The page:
Jennings Tax Sale Property Abuse


It has come to the Observer’s attention that Jennings suffers from many of the same municipal governance issues as Ferguson. With this story, we step into that fray, on behalf of the honest citizens of our neighbor city.

In the summer of 2018, the city of Jennings undertook an ambitious project. A great many properties, being six years delinquent on property taxes, had come to be available in the post-third tax sale. Municipalities are able to obtain these properties by paying a nominal transfer fee. Jennings obtained dozens of them.

Ferguson has a program where the city will obtain such houses for anyone wishing to rehab them. In order to obtain a house in Ferguson, the prospective owner must present a plan demonstrating the ability and resources to fully rehabilitate the home, most of which are in an advanced state of deterioration. The city charges an administrative fee of fifty dollars, limits participants to four homes at a time, and requires that participants be current on all real estate taxes for any property in Ferguson. And it specifically bars from the program anyone who previously lost properties for non-payment of taxes.

In Jennings, they took a different approach. The one page bid form imposes no requirements at all, aside from payment in certified funds, and registration of the vacant property with the city. And Jennings appears to be flipping these properties as a revenue source: The starting bids in the city’s April 2022 auction were as high as $5,000. The result of this haphazard program: Many of the homes appear to have been purchased by a speculator who is making no effort to improve them, and others have languished in the city inventory for years. And most seriously, the city appears to be providing favorable tax treatment to a few participants.

Trusted Properties LLC is owned by Raymond Patterson. Patterson is a Ferguson resident, in a neighborhood just a few blocks from Jennings. In a review of tax compromised properties in Jennings, an incredible number of them were awarded to Patterson, who quickly transferred them into individual LLCs for each property. To his credit, Patterson pays a great deal of property taxes on these homes.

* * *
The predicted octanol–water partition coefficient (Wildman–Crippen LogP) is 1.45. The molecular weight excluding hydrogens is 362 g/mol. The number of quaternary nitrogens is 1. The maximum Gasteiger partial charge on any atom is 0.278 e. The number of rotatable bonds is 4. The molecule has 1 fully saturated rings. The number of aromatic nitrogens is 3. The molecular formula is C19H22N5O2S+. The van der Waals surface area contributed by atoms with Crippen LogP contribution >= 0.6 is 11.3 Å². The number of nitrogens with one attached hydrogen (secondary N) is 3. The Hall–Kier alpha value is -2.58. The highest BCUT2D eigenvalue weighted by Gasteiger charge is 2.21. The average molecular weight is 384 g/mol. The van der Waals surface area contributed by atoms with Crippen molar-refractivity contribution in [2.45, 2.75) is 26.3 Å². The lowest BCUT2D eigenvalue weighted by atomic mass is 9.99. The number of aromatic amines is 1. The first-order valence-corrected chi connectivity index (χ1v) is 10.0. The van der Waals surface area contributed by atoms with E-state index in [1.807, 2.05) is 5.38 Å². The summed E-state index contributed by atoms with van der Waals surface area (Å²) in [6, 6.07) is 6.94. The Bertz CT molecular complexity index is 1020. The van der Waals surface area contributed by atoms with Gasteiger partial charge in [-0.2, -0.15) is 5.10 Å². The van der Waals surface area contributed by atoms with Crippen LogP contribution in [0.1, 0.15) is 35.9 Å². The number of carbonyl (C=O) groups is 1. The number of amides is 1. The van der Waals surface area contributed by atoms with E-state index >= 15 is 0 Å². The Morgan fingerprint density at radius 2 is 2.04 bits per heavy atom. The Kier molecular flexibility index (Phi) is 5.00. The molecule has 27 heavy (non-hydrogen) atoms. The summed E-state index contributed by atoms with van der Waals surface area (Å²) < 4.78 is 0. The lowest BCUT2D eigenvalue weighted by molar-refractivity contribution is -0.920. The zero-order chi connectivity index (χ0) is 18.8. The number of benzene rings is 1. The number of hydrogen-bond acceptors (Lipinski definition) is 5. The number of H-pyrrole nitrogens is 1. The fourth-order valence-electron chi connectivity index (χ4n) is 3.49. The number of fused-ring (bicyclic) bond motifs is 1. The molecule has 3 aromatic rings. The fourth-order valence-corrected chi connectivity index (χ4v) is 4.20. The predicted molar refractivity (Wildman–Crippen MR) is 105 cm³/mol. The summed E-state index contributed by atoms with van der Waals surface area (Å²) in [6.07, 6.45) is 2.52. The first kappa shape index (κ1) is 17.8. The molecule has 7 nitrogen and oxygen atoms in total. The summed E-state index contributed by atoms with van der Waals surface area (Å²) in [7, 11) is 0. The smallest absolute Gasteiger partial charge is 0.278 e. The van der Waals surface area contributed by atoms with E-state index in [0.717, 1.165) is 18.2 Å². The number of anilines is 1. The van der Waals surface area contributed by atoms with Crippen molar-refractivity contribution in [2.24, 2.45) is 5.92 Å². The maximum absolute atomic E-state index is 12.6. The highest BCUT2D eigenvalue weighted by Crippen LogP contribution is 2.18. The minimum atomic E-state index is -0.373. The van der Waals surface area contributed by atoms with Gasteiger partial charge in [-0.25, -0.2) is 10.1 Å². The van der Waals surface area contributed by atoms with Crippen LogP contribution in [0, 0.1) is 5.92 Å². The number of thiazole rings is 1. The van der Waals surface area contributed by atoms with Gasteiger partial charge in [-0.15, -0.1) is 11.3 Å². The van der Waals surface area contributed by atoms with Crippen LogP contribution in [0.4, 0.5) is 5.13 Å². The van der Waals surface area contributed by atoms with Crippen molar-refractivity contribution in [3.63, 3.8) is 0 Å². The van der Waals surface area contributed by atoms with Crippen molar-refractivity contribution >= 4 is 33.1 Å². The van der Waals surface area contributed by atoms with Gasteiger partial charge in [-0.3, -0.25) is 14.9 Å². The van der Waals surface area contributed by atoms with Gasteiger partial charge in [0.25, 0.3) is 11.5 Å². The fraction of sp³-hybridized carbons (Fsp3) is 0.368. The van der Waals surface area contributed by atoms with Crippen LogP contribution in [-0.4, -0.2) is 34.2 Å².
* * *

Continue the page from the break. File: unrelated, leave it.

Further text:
Of the first dozen tax compromised homes we reviewed, 7 of them had been transferred by the city of Jennings to Trusted Properties. But when we visited the homes, we struggled to see where anything had been done to them. This house, at 8817 Eichler, is actually in better condition than many of the homes. Yet it languishes, an eyesore on a street which is already struggling. Patterson paid nearly $900 in property taxes on this vacant home last year.

A more curious situation is the several properties which are apparently owned by Blue Key Realty Solutions. That corporation is registered to a resident of the lofts at the corner of Delmar and 17th, a few blocks from the City Museum and Washington Avenue. County records show that Blue Key owns three properties in Jennings. All of those properties were obtained from the city, flipped from the post-third tax sale. Yet for some reason, although the ownership is changed, the properties remain listed as tax exempt municipally owned property.

This home, at 2007 Park, was obtained by the city in 2018. It was transferred to Blue Key in August 2020. While we saw nobody at home when we were there, it appears to be an occupied home and in good condition. The previous owner last paid taxes on the home in 2008.

Most serious of all, in at least one instance, the city obtained a property from the county, had back taxes removed, and deeded it back to the tax delinquent owner. The house, at 7045 Garesche, is owned by Ladell Owens. According to state records, Owens owns a plumbing company, and Right Now Property LLC. County records show that Owens came to own the house, which was formerly owned by a corporation in California, in 2015. County records appear to show that taxes were unpaid at that time, having been last paid in 2011.

In October 2020, the county took the property for back taxes and deeded it to the city of Jennings. At that point, according to county records, there were ten years of property taxes owed. Upon transfer to the city, the tax debt was eliminated from the property.

According to a city source, “the property was not sold but rather deeded to the original owner after it was discovered that the property had tenants living in the house.” So a landlord is collecting rent, not paying taxes year after year, and the city’s response is to take the house from the tax sale and deed it back to the owner, taxes forgiven? We understand that the city might prefer not to sell the house to an unknown party, out of consideration for the tenant. But the original owner is absolutely barred from purchasing the home through the tax sale, as all bidders in tax sales must be current on their personal property and real estate taxes. Even family members of the tax delinquent owner are required to pay “all outstanding delinquent taxes, penalties and fees.” A more reasonable solution here would have been to deed the home to tenant, whose rent should have been paying those tax bills in the first place.

Jennings residents are acutely aware of the vast number of abandoned properties in their neighborhoods. With the city taking an approach to maximize their own revenue, tax delinquent abandoned properties could be placed in the hands of speculators, rather than people who are willing to repair these properties and return them to service. We’ll update you on where Jennings goes from here.